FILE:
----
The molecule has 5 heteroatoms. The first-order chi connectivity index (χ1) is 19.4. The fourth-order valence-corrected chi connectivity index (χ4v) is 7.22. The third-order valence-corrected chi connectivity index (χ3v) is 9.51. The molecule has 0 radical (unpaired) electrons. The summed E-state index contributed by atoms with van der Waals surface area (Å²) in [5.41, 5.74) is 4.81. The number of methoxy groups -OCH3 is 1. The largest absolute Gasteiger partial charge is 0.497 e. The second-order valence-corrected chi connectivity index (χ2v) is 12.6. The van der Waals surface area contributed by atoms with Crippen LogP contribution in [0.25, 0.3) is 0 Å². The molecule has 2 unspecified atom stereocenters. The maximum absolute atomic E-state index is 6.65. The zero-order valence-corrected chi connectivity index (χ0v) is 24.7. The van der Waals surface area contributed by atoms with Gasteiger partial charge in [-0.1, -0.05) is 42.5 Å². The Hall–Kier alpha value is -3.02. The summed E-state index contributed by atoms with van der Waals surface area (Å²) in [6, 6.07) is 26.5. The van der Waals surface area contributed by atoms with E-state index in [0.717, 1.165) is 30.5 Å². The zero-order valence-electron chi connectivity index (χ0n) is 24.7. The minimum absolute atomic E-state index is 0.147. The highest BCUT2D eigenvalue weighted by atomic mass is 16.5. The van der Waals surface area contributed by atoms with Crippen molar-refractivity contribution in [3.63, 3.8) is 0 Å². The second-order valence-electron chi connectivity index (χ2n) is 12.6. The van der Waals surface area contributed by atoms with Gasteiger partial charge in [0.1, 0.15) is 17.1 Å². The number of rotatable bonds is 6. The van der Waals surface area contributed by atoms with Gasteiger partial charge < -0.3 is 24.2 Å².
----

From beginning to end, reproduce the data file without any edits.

The molecule has 5 heteroatoms. The first-order chi connectivity index (χ1) is 19.4. The fourth-order valence-corrected chi connectivity index (χ4v) is 7.22. The third-order valence-corrected chi connectivity index (χ3v) is 9.51. The molecule has 0 radical (unpaired) electrons. The summed E-state index contributed by atoms with van der Waals surface area (Å²) in [5.41, 5.74) is 4.81. The number of methoxy groups -OCH3 is 1. The largest absolute Gasteiger partial charge is 0.497 e. The second-order valence-corrected chi connectivity index (χ2v) is 12.6. The van der Waals surface area contributed by atoms with Crippen LogP contribution in [0.25, 0.3) is 0 Å². The molecule has 2 unspecified atom stereocenters. The maximum absolute atomic E-state index is 6.65. The zero-order valence-corrected chi connectivity index (χ0v) is 24.7. The van der Waals surface area contributed by atoms with Gasteiger partial charge in [-0.1, -0.05) is 42.5 Å². The Hall–Kier alpha value is -3.02. The summed E-state index contributed by atoms with van der Waals surface area (Å²) in [6, 6.07) is 26.5. The van der Waals surface area contributed by atoms with E-state index in [0.717, 1.165) is 30.5 Å². The zero-order valence-electron chi connectivity index (χ0n) is 24.7. The minimum absolute atomic E-state index is 0.147. The highest BCUT2D eigenvalue weighted by atomic mass is 16.5. The van der Waals surface area contributed by atoms with Crippen molar-refractivity contribution in [3.63, 3.8) is 0 Å². The second-order valence-electron chi connectivity index (χ2n) is 12.6. The van der Waals surface area contributed by atoms with Gasteiger partial charge in [0.1, 0.15) is 17.1 Å². The number of rotatable bonds is 6. The van der Waals surface area contributed by atoms with Gasteiger partial charge < -0.3 is 24.2 Å².